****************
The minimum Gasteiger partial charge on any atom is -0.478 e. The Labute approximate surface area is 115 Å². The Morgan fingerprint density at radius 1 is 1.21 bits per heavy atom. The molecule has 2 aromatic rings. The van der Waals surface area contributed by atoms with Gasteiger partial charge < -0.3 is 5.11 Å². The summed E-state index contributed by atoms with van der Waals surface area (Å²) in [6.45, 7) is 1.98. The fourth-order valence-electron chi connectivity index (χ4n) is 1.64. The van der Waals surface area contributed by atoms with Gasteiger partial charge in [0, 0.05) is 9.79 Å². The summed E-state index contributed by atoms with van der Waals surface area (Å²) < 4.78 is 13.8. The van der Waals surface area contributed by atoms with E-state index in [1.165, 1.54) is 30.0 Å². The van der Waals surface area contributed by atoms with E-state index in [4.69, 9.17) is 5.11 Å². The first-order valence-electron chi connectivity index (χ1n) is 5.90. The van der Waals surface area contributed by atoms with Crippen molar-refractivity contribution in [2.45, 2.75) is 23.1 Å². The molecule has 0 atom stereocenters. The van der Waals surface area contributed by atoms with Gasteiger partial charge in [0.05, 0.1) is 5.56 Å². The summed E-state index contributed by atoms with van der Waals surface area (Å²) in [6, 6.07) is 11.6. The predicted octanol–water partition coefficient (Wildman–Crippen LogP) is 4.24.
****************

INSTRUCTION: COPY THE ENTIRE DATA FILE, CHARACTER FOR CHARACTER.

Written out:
The minimum Gasteiger partial charge on any atom is -0.478 e. The Labute approximate surface area is 115 Å². The Morgan fingerprint density at radius 1 is 1.21 bits per heavy atom. The molecule has 2 aromatic rings. The van der Waals surface area contributed by atoms with Gasteiger partial charge < -0.3 is 5.11 Å². The summed E-state index contributed by atoms with van der Waals surface area (Å²) in [6.45, 7) is 1.98. The fourth-order valence-electron chi connectivity index (χ4n) is 1.64. The van der Waals surface area contributed by atoms with Gasteiger partial charge in [0, 0.05) is 9.79 Å². The summed E-state index contributed by atoms with van der Waals surface area (Å²) < 4.78 is 13.8. The van der Waals surface area contributed by atoms with E-state index in [1.165, 1.54) is 30.0 Å². The van der Waals surface area contributed by atoms with E-state index in [4.69, 9.17) is 5.11 Å². The first-order valence-electron chi connectivity index (χ1n) is 5.90. The van der Waals surface area contributed by atoms with Crippen molar-refractivity contribution in [2.45, 2.75) is 23.1 Å². The molecule has 0 atom stereocenters. The van der Waals surface area contributed by atoms with Gasteiger partial charge in [0.05, 0.1) is 5.56 Å². The summed E-state index contributed by atoms with van der Waals surface area (Å²) in [6, 6.07) is 11.6. The predicted octanol–water partition coefficient (Wildman–Crippen LogP) is 4.24.